Aside from my academic involvement at UEA, I learnt as much, if not more, from extra-curricular activities. This included, being a member of Access for All- a student access group for the university, becoming a student mentor for new undergraduates at the Business School, and working as a student tour guide- developing and delivering accessible campus tours. One of the most rewarding experiences during my time at the UEA was being elected as disability campaign convener in 2009, representing students with disabilities on the student council. All this experience has allowed me to put my academic knowledge into practice and to further develop real world skills that are highly sought after in my pursuit of employment.
Why did you choose to study at UEA rather than another institution?
I chose to study at the UEA for a number of reasons, but primarily it offered a world class undergraduate Business Management programme, and my choice was reaffirmed on an open day visit. I fell in love with campus and could definitely see myself studying there. I did consider other institutions, but I did not get the same feeling from them as I got at UEA.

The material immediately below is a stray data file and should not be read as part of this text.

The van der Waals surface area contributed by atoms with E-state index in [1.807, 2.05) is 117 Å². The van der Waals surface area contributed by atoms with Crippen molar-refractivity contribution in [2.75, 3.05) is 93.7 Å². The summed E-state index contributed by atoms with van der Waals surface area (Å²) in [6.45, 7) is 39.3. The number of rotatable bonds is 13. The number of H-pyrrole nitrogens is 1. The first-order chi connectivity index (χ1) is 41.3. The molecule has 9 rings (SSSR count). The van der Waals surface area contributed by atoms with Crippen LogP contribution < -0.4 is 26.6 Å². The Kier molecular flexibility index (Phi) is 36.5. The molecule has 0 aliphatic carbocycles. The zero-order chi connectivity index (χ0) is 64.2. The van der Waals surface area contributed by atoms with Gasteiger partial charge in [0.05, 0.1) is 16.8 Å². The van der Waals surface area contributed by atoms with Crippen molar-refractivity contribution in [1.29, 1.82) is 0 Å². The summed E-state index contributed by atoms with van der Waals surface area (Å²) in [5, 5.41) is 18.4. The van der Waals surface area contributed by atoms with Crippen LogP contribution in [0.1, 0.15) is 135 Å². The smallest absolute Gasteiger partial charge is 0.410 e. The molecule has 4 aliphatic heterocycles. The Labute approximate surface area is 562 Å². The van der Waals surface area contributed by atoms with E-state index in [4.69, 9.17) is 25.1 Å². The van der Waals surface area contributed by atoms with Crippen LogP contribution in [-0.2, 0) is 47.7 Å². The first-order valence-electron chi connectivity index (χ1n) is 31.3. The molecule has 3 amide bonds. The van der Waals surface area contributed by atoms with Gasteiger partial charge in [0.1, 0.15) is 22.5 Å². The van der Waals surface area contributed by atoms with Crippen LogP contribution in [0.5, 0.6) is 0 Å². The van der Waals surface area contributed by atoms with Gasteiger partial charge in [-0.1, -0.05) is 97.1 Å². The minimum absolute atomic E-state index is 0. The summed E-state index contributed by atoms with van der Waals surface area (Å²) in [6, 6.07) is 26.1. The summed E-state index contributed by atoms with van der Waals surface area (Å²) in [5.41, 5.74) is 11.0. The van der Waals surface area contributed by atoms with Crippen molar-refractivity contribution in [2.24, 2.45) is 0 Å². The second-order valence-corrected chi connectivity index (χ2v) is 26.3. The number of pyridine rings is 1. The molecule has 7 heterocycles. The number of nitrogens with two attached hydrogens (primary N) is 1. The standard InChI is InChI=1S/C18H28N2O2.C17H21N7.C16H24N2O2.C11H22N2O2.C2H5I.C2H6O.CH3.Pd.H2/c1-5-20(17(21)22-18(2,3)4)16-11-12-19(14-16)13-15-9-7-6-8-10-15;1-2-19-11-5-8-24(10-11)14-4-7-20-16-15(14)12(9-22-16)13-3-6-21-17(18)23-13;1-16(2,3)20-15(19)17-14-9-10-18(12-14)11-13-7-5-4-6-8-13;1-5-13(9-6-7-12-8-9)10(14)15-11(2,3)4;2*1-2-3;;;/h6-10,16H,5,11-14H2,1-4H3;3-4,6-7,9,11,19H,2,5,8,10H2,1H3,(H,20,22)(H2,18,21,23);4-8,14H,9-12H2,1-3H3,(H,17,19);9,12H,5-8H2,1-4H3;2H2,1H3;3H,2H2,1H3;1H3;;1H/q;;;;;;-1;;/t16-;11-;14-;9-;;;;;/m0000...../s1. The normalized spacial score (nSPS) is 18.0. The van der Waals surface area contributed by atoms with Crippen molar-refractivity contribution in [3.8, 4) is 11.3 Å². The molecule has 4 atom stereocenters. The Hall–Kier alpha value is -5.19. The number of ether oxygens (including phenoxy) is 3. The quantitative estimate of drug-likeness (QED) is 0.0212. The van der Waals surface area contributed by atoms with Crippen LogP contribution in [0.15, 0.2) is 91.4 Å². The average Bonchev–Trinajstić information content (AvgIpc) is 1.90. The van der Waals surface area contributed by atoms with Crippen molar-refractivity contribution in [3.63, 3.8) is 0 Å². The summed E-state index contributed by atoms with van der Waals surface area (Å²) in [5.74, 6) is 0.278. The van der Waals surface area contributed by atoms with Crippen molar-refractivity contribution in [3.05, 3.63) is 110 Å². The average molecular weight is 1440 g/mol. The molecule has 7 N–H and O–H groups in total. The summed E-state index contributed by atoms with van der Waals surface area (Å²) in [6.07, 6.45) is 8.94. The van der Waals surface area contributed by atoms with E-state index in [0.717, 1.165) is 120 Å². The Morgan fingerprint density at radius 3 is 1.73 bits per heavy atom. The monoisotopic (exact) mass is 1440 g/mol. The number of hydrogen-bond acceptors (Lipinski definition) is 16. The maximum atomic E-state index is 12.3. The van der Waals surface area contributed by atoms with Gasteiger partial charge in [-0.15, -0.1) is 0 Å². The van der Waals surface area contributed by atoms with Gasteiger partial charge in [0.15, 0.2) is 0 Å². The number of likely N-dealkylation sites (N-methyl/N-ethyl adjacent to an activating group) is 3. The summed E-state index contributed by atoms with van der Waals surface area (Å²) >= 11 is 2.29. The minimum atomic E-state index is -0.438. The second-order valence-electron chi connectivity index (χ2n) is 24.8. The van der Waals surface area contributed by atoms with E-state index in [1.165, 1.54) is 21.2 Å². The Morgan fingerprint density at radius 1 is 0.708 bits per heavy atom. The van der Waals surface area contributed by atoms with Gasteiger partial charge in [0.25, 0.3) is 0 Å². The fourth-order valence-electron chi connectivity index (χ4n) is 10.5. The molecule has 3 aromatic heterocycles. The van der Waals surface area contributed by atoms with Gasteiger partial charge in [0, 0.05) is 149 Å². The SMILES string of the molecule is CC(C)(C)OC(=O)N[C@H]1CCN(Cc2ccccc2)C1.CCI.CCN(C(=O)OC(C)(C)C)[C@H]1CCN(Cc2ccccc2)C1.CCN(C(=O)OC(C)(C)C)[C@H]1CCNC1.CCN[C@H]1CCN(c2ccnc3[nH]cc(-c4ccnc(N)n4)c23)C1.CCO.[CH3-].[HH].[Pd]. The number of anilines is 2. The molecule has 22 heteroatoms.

Do you have any tips or advice for current students or recent graduates, and in their future job search?
For most of you, your undergraduate degree will be three years, maybe four. When you begin it feels like you have all the time in the world. Please do not take this time for granted, get involved in university life fully from day one. You never know where it will lead. For example, friends I made in my first week as an undergraduate and lecturers I met during my induction are still in touch and helping me today.
With thanks to Tom Fadden for contributing to the NBS Blog.
Purple Reach is a Norfolk based disability consultancy that believes in the social model of disability. We are here to work with businesses and third sector organisations to help them better their understanding of disability, to benefit both communities and businesses alike. The ‘Purple Pound’ represents the £212 billion annual spending power of the disability community in the UK. Purple Reach is here to help you serve this untapped potential through services including: Consultancy, Training, Mystery Shopping and Access Auditing. Please visit the Purple Reach website for further information on our services.